The awards celebrate nurses and projects which put patients at the centre and ensure patient outcomes, safety and experience are paramount.
Vanessa Crossey, lead practice nurse for the CCG, and Carol Green, the CCG’s head of quality and assurance in nursing, have both been recognised for their work in bringing patients’ needs to the forefront.
Nurse of the Year: Vanessa Crossey
Vanessa Crossey has been shortlisted for nurse of the year, an award which aims to recognise an individual who has gone above and beyond what is expected of them in their day-to-day role.
Before joining the CCG in October 2014, Vanessa treated soldiers on the front line for 21 years as an army nurse.
Now Vanessa is putting Devon service personnel in the front line of NHS thinking as the CCG’s link for the Armed Forces Network.
Vanessa said: “I am most grateful for the recognition and I’m very pleased to have been shortlisted.
“I love nursing and am privileged to have been involved in people’s lives during happy times and sad. 

Vanessa believes nurses should put patients at the centre of everything they do.
“In all aspects of nursing, particularly as practice nurses, we are often in the unique position whereby we can affect change in our patients’ lives,” she said.  
“Nursing is after all a vocation and not just a job.”
Vanessa also leads on the proposal for student nurses to work with the CCG and links with Plymouth University.

Nurse Leader of the Year: Carol Green

Carol Green has been shortlisted for nurse leader of the year. The award recognises nurses who lead by example, and who demonstrate compassion and a commitment to ensuring the delivery of the highest quality and safest care possible.
Carol has more than thirty years’ of nursing experience. Since joining the CCG in 2013, she has led the way on making significant changes to improve the quality of care for individuals.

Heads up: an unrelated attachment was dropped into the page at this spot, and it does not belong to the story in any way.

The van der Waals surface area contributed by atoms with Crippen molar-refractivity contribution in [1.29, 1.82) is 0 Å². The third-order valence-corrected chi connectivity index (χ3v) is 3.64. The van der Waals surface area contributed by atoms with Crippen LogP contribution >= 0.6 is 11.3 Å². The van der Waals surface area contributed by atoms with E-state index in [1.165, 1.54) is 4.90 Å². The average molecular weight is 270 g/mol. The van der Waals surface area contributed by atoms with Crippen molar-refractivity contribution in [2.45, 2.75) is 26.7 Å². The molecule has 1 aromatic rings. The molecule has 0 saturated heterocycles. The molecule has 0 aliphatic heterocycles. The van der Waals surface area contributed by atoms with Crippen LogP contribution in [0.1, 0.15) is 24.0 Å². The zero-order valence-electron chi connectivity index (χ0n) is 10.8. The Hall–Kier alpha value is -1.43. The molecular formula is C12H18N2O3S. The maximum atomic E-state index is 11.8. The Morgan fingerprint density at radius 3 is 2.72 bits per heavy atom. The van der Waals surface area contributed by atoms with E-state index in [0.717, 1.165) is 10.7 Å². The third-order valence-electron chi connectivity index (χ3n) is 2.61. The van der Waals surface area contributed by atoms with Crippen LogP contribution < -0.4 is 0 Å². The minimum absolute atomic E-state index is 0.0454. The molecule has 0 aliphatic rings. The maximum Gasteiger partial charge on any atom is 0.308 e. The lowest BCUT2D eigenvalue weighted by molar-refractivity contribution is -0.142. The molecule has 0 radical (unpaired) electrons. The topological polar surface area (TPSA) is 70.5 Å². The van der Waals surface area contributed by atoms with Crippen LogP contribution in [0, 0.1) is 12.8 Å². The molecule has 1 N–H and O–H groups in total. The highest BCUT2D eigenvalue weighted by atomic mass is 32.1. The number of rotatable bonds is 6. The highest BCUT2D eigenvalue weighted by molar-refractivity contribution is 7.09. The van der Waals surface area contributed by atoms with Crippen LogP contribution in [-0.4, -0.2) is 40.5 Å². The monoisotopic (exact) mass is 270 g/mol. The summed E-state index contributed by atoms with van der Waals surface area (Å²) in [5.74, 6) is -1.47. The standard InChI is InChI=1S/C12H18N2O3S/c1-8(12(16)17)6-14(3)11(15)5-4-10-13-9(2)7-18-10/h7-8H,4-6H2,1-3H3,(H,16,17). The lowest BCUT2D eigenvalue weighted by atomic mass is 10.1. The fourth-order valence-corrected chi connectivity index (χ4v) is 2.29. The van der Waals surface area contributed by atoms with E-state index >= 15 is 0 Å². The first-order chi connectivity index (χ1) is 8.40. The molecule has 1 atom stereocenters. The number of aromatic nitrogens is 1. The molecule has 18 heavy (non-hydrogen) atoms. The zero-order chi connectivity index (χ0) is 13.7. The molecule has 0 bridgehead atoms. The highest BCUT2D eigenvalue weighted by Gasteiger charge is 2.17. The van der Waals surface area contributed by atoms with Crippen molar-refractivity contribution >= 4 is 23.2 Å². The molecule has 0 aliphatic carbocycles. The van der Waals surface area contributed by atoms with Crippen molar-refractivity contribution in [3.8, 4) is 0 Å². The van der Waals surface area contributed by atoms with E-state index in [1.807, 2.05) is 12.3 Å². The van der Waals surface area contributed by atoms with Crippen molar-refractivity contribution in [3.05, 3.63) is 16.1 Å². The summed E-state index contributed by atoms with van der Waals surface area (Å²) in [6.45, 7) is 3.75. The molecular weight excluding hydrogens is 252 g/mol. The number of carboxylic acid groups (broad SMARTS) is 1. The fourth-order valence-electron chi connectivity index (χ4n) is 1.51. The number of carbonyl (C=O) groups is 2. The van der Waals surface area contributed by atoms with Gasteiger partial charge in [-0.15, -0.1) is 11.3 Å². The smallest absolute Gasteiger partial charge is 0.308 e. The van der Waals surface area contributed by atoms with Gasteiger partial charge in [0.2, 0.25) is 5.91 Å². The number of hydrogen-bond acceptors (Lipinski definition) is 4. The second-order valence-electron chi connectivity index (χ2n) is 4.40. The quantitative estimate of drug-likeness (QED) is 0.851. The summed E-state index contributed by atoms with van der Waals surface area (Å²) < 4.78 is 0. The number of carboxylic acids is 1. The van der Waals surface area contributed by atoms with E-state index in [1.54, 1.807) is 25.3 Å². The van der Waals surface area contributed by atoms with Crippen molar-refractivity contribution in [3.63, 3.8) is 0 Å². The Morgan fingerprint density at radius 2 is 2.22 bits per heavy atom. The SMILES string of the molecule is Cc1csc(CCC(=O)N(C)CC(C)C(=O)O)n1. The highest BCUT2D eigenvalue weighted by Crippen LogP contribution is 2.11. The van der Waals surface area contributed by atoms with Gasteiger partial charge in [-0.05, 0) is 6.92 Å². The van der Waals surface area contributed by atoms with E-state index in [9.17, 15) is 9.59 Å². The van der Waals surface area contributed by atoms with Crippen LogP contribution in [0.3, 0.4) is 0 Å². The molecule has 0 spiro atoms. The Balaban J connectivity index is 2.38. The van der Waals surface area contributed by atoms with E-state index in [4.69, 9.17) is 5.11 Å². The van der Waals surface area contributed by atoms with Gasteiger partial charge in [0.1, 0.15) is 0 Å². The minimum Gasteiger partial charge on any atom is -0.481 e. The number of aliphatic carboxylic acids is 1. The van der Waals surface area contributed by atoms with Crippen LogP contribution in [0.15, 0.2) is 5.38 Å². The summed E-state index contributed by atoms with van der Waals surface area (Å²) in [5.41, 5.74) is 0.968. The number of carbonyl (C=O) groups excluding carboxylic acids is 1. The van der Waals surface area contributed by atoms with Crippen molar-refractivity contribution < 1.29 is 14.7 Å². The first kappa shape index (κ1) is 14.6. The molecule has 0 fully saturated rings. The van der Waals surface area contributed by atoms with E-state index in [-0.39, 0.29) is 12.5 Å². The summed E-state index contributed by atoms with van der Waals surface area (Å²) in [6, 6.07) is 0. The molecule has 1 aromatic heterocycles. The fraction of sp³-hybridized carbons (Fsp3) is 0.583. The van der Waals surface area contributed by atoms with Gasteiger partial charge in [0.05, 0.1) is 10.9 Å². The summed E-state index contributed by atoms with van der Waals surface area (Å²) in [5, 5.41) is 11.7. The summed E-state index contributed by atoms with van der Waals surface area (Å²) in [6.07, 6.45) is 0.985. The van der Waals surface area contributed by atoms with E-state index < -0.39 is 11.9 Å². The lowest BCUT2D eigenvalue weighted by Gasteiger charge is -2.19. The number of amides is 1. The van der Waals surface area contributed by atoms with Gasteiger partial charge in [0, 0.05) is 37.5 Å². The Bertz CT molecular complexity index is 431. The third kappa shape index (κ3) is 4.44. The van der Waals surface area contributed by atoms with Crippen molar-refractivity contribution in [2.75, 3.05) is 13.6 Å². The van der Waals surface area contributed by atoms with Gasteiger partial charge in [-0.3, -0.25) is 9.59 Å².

Since December 2014, Carol and her team have focused on raising the profile of continuing healthcare (CHC), those it affects and its impact on the wider health and social care system.
Carol said: “I am delighted to have been shortlisted and to represent the real strength of all nurses working with our most complex patients in the NHS.
“I wish to thank patients and their families, as well as multidisciplinary teams past and present, for inspiring me with their commitment and passion, enabling me to continue to develop as a leader and to affect change to improve quality.”
Emergency and Critical Care: Robin Community Assessment Hub
Also making the shortlist is the Robin Community Assessment Hub, a joint project which has been designed to take pressure off A&E by offering acute care in the community. The project has been shortlisted in the Emergency and Critical Care category.
Dr Dafydd Jones is the CCG’s clinical lead for urgent care in Western Devon. He said: “We are delighted that Plymouth Community Healthcare, South Western Ambulance Service NHS Foundation Trust and the CCG have been shortlisted for this award. 
“It is a real testament to the local leadership, innovation, drive and ambition to swiftly deliver new models of care for patients. 
“It confirms that what we are doing in Plymouth and South Hams and West Devon in terms of service integration, and wrapping care and support around patients, is the right thing to do.”

Learning Disabilities Nursing: Providing Services in the Community
The Beyond Limits initiative, which aims to provide individually designed services to people with very complex needs in the community, has also been shortlisted.
The project, which has made the shortlist for the learning disabilities nursing category, has already been praised in a report by the Director of the Centre for Welfare Reform, Dr Simon Duffy.
The project has been developed in partnership with the CCG, Plymouth Community Healthcare and Beyond Limits, the independent community sector provider it takes its name from.
Helen Toker-Lester, joint commissioner of learning disability services for the CCG, said: “I am delighted that the Plymouth Community Healthcare learning disability nurses have been shortlisted for this award.
“Their tenacity and dedication in getting people individually designed services has enabled people who have spent many years in hospitals far away to get better lives in the local community.
The initiative has involved working closely with families, individuals and providers to design and deliver sensitive and compassionate support.
In addition to bringing people home, the team has also stopped any out of area long term placements over the last two years through anticipating need and delivering the right clinical support.
Helen added: “The nurses’ nomination and success in being shortlisted is well deserved.”
The project has been piloted in Plymouth, but the CCG is now looking at how this learning can be applied more widely across the NHS NEW Devon CCG area.

What happens next? 

Vanessa Crossey, Carol Green and the teams behind the Robin Community Assessment Hub and the Beyond Limits initiative will now be interviewed by the Nursing Times Team.